Five True Statements is exactly what it sounds like, a discussion about the most recent episode of ‘Better Call Saul’ centered around five undisputable statements of fact. Mostly undisputable, at least. I would never lie to you on purpose. Especially not about ‘Better Call Saul.’
1. Kim has two big problems right now
Actually, if we’re being honest here, Kim doesn’t so much have two problems as she has one really big problem, but “nothing is working” is a little too broad to deal with effectively. She needs to break things down into manageable pieces to deal with it all and we need to do that to explain it. So, again, two problems.
The nice thing is that she was able to address both of them, at least temporarily, in one chess move. Moving to Schweikart’s firm will give her the opportunity to do more of the stuff she’s enjoying right now (the public defender work) without sacrificing the thing that actually keeps the lights on (the Mesa Verde work). That’s good. I don’t know if it’ll be enough, long-term, if the PD itch spreads and needs more scratching, but it buys her a little time to figure it out.
The bigger problem, though, is the one that lives with her and is bringing sushi home for dinner. Kim is starting to get the idea that her former business partner and current romantic partner might not work as the future versions of either of those things. I’m not sure yet if taking this job is a move to escape from both or if it’s a last-ditch “maybe doing this one thing will help solve the other thing” heave, but Jimmy’s reaction to it kind of spells out where it’s all headed anyway. They’re headed in very different directions.
She tried, man. She’s still trying. But that cold open — heeeyyyy Chuck — showed how little things have changed. Jimmy might want to do better in fits and starts but he’s still the guy running the Oscar pool during work hours. I don’t think that’s gonna work for Kim.
2. Jimmy McGill is a man balancing on a very thin wire right now
What a swing. At the beginning of the episode, he’s sketching out logos for Wexler McGill and fresh-squeezing orange juice (breakfast remains Jimmy’s tell); by the end, he’s got three street toughs hanging upside down in a piñata warehouse. That kind of tells you everything you need to know about Jimmy right now. He doesn’t do adversity well. Kim telling him about the new job was the trigger this time, and it was a big one because he might see the writing on the wall when it comes to the endgame there, but it’s getting to the point where it could be anything, you know? Like, someday Jimmy’s going to have another fleeting urge to do good and he’s going to go to a diner to grab lunch and figure it out and he’ll ask for a Diet Coke and the waitress will say “Pepsi okay?” and two hours later he’ll be burying a sack of blood-soaked money in the desert. Just how the guy is wired.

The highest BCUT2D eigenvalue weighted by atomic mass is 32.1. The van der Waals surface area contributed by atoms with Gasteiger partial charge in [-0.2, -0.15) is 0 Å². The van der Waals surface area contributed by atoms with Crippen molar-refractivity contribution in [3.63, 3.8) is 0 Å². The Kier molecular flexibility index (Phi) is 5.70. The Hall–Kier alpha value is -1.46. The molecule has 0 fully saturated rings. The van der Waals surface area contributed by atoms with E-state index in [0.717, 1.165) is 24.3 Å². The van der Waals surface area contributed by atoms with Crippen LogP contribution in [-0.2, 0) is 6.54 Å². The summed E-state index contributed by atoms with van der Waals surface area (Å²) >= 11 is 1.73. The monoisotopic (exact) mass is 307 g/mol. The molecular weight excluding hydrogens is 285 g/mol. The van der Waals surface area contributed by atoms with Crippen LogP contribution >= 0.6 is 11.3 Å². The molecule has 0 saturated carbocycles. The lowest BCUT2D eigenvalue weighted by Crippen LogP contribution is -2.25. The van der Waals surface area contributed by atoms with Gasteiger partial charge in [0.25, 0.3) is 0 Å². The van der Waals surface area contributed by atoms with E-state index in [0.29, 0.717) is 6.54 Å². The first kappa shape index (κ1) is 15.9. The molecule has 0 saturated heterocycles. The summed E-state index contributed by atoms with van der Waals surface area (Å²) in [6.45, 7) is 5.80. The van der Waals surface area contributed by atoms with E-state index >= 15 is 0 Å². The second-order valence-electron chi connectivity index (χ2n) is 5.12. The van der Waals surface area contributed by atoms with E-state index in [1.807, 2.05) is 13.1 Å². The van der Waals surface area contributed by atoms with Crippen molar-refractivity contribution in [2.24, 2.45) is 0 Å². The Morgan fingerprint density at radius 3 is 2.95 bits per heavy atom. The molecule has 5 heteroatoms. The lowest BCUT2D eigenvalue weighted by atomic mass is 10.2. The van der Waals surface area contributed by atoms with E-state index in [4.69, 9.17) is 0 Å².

That’s the real issue here. Jimmy becoming Saul is inevitable because we know the history but it’s also inevitable because he was always going to become Saul. His internal compass bends towards chicanery and it makes it impossible to walk the straight and narrow. The sad part is that he doesn’t have to do any of it. Kim is making good money. He could see the therapist and put his head down for 10 months. Things are mostly fine, give or take the grieving over Chuck. This isn’t Walter White trying to justify his drug dealing with a cancer diagnosis and a desire to provide for his family. Jimmy is skipping that part and jumping straight to the “because I like it.”